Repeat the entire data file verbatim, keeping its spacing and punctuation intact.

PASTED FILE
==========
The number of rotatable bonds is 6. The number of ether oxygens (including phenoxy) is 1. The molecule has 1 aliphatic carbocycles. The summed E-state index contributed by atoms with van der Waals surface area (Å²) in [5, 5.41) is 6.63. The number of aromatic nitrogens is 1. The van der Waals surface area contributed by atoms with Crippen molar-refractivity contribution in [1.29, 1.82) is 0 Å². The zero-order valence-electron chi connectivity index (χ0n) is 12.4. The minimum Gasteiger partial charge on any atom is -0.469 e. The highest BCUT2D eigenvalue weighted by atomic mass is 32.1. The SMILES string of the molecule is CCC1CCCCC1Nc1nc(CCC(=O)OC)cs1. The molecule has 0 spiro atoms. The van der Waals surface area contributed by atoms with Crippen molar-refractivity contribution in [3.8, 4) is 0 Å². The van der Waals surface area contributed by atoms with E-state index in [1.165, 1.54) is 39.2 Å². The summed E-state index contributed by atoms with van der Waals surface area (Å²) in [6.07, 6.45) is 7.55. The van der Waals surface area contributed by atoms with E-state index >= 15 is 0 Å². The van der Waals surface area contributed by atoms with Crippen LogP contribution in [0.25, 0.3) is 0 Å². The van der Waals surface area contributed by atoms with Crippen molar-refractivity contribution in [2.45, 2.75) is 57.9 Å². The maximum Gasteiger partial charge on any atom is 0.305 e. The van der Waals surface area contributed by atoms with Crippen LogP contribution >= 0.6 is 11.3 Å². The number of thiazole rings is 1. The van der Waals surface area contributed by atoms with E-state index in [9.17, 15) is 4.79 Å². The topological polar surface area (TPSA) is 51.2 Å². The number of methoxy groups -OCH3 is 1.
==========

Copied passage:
The number of rotatable bonds is 6. The number of ether oxygens (including phenoxy) is 1. The molecule has 1 aliphatic carbocycles. The summed E-state index contributed by atoms with van der Waals surface area (Å²) in [5, 5.41) is 6.63. The number of aromatic nitrogens is 1. The van der Waals surface area contributed by atoms with Crippen molar-refractivity contribution in [1.29, 1.82) is 0 Å². The zero-order valence-electron chi connectivity index (χ0n) is 12.4. The minimum Gasteiger partial charge on any atom is -0.469 e. The highest BCUT2D eigenvalue weighted by atomic mass is 32.1. The SMILES string of the molecule is CCC1CCCCC1Nc1nc(CCC(=O)OC)cs1. The molecule has 0 spiro atoms. The van der Waals surface area contributed by atoms with Crippen molar-refractivity contribution in [3.8, 4) is 0 Å². The van der Waals surface area contributed by atoms with E-state index in [1.165, 1.54) is 39.2 Å². The summed E-state index contributed by atoms with van der Waals surface area (Å²) in [6.07, 6.45) is 7.55. The van der Waals surface area contributed by atoms with E-state index >= 15 is 0 Å². The van der Waals surface area contributed by atoms with Crippen LogP contribution in [0.25, 0.3) is 0 Å². The van der Waals surface area contributed by atoms with Crippen molar-refractivity contribution in [2.45, 2.75) is 57.9 Å². The maximum Gasteiger partial charge on any atom is 0.305 e. The van der Waals surface area contributed by atoms with Crippen LogP contribution >= 0.6 is 11.3 Å². The number of thiazole rings is 1. The van der Waals surface area contributed by atoms with E-state index in [9.17, 15) is 4.79 Å². The topological polar surface area (TPSA) is 51.2 Å². The number of methoxy groups -OCH3 is 1.